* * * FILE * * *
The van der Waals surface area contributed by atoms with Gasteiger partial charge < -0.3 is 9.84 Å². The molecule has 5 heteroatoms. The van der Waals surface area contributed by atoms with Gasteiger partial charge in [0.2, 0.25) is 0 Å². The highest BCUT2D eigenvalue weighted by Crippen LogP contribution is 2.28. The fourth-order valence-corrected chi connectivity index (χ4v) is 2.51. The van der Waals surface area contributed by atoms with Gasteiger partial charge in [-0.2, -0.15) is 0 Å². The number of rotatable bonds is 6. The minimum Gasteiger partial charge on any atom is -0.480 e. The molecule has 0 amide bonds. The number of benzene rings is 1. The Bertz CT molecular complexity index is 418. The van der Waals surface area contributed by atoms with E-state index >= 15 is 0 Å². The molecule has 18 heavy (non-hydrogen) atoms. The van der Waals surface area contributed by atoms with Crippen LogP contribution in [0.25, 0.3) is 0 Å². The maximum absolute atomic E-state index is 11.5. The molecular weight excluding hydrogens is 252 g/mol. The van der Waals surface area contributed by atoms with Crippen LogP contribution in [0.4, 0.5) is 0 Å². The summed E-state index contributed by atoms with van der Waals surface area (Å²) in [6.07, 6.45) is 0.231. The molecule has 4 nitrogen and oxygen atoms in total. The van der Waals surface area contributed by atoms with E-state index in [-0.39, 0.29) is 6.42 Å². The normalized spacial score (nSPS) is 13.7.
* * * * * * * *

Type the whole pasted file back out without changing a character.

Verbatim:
The van der Waals surface area contributed by atoms with Gasteiger partial charge < -0.3 is 9.84 Å². The molecule has 5 heteroatoms. The van der Waals surface area contributed by atoms with Gasteiger partial charge in [0.2, 0.25) is 0 Å². The highest BCUT2D eigenvalue weighted by Crippen LogP contribution is 2.28. The fourth-order valence-corrected chi connectivity index (χ4v) is 2.51. The van der Waals surface area contributed by atoms with Gasteiger partial charge in [-0.2, -0.15) is 0 Å². The number of rotatable bonds is 6. The minimum Gasteiger partial charge on any atom is -0.480 e. The molecule has 0 amide bonds. The number of benzene rings is 1. The Bertz CT molecular complexity index is 418. The van der Waals surface area contributed by atoms with E-state index >= 15 is 0 Å². The molecule has 18 heavy (non-hydrogen) atoms. The van der Waals surface area contributed by atoms with Crippen LogP contribution in [0.25, 0.3) is 0 Å². The maximum absolute atomic E-state index is 11.5. The molecular weight excluding hydrogens is 252 g/mol. The van der Waals surface area contributed by atoms with Crippen LogP contribution in [0.4, 0.5) is 0 Å². The summed E-state index contributed by atoms with van der Waals surface area (Å²) in [6.07, 6.45) is 0.231. The molecule has 4 nitrogen and oxygen atoms in total. The van der Waals surface area contributed by atoms with E-state index in [-0.39, 0.29) is 6.42 Å². The normalized spacial score (nSPS) is 13.7.